By Nick Gilbert
A study conducted by researchers at Bjerknes Centre for Climate Research has shown the relation between atmospheric jet stream fluctuations and the theoretical concepts explaining the existence of jet streams.
Atmospheric jet streams are rapid-flowing air currents that can be noticed above the sea level of 10 km in the extratropical areas of both hemispheres. Since regional weather patterns get affected by these jets, researchers are now paying attention to better understand the factors that manipulate the strength and path of these jets.
According to theoretical concepts, two discrete dynamical processes can result in such jets. One is eddy driving or activity in the midlatitudes and the second is thermal driving or heating in the tropics. However, the impact of these processes on the real world is not yet clear.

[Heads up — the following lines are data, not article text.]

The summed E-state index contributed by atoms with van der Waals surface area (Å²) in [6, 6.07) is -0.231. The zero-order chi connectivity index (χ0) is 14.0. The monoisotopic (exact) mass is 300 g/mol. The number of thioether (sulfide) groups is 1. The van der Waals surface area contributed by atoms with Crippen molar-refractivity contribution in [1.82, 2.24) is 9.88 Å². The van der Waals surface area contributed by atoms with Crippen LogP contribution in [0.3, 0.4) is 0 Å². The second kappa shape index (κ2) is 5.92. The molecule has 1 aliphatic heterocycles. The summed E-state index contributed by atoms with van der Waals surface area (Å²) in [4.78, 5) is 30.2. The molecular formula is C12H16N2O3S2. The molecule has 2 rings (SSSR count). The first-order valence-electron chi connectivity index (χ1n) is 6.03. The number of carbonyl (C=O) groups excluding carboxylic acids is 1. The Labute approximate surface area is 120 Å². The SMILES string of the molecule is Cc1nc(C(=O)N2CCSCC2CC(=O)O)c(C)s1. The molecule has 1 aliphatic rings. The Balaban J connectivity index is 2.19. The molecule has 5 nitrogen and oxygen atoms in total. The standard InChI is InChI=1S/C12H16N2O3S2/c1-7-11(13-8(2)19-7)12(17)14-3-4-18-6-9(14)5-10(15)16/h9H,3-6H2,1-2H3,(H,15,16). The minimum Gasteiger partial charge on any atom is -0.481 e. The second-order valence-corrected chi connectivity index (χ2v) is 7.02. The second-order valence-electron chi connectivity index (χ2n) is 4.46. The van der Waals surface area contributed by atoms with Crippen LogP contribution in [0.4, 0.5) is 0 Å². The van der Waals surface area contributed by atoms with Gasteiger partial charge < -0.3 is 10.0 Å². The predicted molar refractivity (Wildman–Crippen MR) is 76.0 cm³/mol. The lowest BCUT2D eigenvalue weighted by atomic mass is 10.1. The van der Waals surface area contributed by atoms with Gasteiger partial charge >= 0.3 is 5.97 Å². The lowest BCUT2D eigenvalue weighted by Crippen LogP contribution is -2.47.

The Bjerknes Centre for Climate Research’s scientists have established a relation between the real-world jets and theory by detecting the impact of driving process variations on the jets. Eddy driving produces north-south changes in the jet and is significant for both Pacific and Atlantic jets. Thermal driving produces modifications in jet strength and is significant for the Pacific jet.
The study results provide a perceptual dynamical depiction of atmospheric variations in terms of actual jet stream fluctuations. Moreover, these results are helpful in assessing the ways the jets will react to climate changes like global warming.